Tailoring HIV-prevention to meet the needs of gay, bisexual, and queer adolescent males: Online focus groups as an innovative tool for participatory research
Tailoring HIV-Prevention to Meet the Needs of Gay, Bisexual, and Queer Adolescent Males:
Online Focus Groups as an Innovative Tool for Participatory Research
Zachary DuBois1, Michele Ybarra2, Tonya Prescott2, & Brian Mustanski1
1The IMPACT Program, Department of Medical Social Sciences, Northwestern University, 2Center for Innovative Public Health Research, San Clemente, CA
Participants were recruited to reflect a range of geographic location, race,
ethnicity, and age (Table 1). Recruitment was conducted online through ads
placed on Facebook, TrevorSpace, and GLSEN. In addition to being 14-18 years
old, eligibility criteria required participants to be male sex, identify as GBQ, have
a cell phone, and use text messaging for more than 6 months.
Participants were stratified by self-reported sexual experience (i.e., ever had
vaginal or anal sex, or never having either type of sex). Online focus groups with
GBQ (n=75) youth 14-18 years old were conducted in November 2012 (n=37)
and January 2013 (n=38; see Figure below).
The G2G program will focus on HIV preventative behavior (e.g., condom use;
delaying sex) and sexual decision-making. Using an asynchronous online focus
groups methodology (Hillier et al. 2012), the study presented here aimed to
engage youth community members in order to confirm intervention program
components (e.g., Text Buddy, SOS Tonight) and logistics (e.g., optimal message
delivery time, promoting participant safety/ privacy). We also explored the
saliency of intended program topics and word choice.
BENEFITS: Online Focus Groups for Community Engagement
We posted questions twice daily for three consecutive days. The password-protected
bulletin board was asynchronous, meaning that people could log on whenever it was
convenient for them. (Figure 3). Participants used anonymous usernames and posted
responses, responded to moderator probes, and interacted with each other. Topics
included: text-messaging habits, privacy issues , relationship experience, condom use, and
experiences with sex education.
Group 1 (n=37) Group 2 (n=38)
Age (Mean years) 16.38 16.15 15.94 16.15
Asian 0% 11% 11% 0%
Black or African American 11% 5% 0% 5%
Mixed racial background 17% 21% 6% 30%
Native American or Alaskan native 0% 0% 0% 5%
Other 11% 26% 17% 5%
White or Caucasian 61% 37% 67% 55%
Hispanic ethnicity 11% 26% 22% 35%
Bisexual 22% 11% 17% 5%
Gay 72% 89% 83% 95%
Gay/Bisexual 6% 0% 0% 0%
Rural 11% 26% 39% 40%
Urban 89% 74% 61% 60%
Figure 2: Structure of Focus Groups (N=75)
Benefits of using this online forum emerged from the data. Although the sample only
included GBQ youth, these benefits seemed to be particularly powerful because safety
and privacy may be an issue. For example, this methodology:
Invites youth to “talk” freely and interact within a familiar framework
Overall, the level of engagement and willingness to respond to our questions seemed
to reflect a high level of comfort with talking online versus talking in-person. The online
bulletin board functioned much like a moderated chat-room where guys freely
interacted in an informal way with one another, sharing experiences as well as
resources (Figure 3). They even initiated chatting in a “free space” on the board.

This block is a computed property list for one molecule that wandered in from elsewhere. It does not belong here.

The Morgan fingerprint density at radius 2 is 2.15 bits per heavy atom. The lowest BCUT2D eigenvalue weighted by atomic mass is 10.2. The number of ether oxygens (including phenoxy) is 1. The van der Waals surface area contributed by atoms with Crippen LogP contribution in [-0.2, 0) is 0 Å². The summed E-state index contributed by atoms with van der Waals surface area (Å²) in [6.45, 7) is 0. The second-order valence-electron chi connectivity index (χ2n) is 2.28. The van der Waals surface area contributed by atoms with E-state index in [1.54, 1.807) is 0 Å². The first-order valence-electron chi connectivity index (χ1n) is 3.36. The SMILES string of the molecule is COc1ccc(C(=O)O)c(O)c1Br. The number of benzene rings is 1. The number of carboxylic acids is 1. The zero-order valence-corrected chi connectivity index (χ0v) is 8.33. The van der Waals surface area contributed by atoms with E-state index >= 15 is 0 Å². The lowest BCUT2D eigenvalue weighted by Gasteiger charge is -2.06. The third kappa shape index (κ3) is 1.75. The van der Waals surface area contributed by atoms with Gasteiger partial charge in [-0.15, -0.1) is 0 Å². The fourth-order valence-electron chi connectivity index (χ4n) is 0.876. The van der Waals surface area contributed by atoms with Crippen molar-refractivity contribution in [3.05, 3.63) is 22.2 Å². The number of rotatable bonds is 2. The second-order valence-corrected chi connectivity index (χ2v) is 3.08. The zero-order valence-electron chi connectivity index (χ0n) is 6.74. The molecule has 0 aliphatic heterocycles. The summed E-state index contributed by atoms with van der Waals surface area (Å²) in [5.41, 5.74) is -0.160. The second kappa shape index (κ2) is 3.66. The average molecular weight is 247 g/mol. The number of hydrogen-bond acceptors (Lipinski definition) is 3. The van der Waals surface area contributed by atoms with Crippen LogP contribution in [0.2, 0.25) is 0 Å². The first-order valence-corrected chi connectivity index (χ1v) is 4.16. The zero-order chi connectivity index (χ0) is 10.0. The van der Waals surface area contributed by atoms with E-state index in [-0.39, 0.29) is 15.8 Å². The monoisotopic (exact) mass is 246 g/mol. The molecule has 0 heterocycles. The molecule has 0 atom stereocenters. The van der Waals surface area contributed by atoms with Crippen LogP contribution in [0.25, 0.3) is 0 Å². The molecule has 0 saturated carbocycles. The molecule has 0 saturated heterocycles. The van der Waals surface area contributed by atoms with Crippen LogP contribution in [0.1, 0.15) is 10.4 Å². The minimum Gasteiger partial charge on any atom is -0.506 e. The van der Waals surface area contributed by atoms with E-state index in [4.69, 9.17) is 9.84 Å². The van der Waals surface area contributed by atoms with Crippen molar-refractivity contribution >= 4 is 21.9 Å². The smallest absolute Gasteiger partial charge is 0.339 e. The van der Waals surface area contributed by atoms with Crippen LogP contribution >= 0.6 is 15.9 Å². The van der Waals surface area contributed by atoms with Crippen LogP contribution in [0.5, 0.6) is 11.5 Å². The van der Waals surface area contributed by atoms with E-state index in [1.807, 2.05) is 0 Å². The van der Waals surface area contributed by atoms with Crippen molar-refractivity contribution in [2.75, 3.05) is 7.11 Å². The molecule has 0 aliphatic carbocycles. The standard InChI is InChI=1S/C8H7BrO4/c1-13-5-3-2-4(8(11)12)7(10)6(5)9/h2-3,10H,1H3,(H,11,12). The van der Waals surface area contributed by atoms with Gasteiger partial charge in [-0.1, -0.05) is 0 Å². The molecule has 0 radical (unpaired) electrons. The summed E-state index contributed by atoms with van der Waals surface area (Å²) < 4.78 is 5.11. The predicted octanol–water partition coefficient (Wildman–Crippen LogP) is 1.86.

• Provides an opportunity for social connection and positive reinforcement for
“I never am around other LGBT people so it was rather interesting to hear other
people's viewpoints and realize how similar they are to mine…”
“This discussion has helped me realize just how many guys out there want
to wait for the right guy for sex…”
Allows participants to “arrive” and “leave” at their convenience
Unlike traditional (in-person) focus groups, participants can engage in online groups at
anytime. Many of the young men in our study logged on multiple times over the course
of the day, including late at night when they had privacy and the time to write freely.
This flexibility fostered what felt like an ongoing ‘conversation’ and allowed for guys to
share stories and experiences at length.
The asynchronous style of the bulletin allowed participants to respond to questions
without eclipsing other’s opportunity to “speak.” This lack of ability to “interrupt” one
another meant that moderators could focus entirely on the content of the discussion
, submit follow-up questions and draw out less active participants.
Figure 3: Bulletin Board
Asynchronous online focus groups were an innovative tool for participatory research.
We were able to effectively elicit information needed to design a program that will
address the healthy sexuality education needs of the community we aimed to reach.
Focus Group 1 Focus Group 2
Table 1: Participant characteristics
Adolescent gay, bisexual, and queer (GBQ)
males are alone in facing increasing
incidence of HIV/AIDS (Fig 1)—with most
transmission occurring through unprotected
sex. Nonetheless, the majority of prevention
programs focus primarily on GBQ adults and
heterosexual youth. To address this
gap, Guy2Guy (G2G) is a text-messaging-
based HIV-prevention project that will be
designed specifically for GBQ adolescents.
Figure 1: HIV Diagnoses by Age
Citation: Hillier, L., Mitchell, K.J., & Ybarra M.L. (2012). The internet as a safety net: Findings from a series of online focus
groups with LGB and non-LGB young people in the United States. Journal of LGBT Youth, 9, 225-246.
Funding: R01 MH096660-01A1 from the National Institutes of Mental Health.
Acknowledgements: We would like to thank all the youth who participated in this research.
* Thank you for your interest in this presentation. Please note that analyses included herein are preliminary. More recent, finalized analyses may be available by contacting CiPHR for further information.
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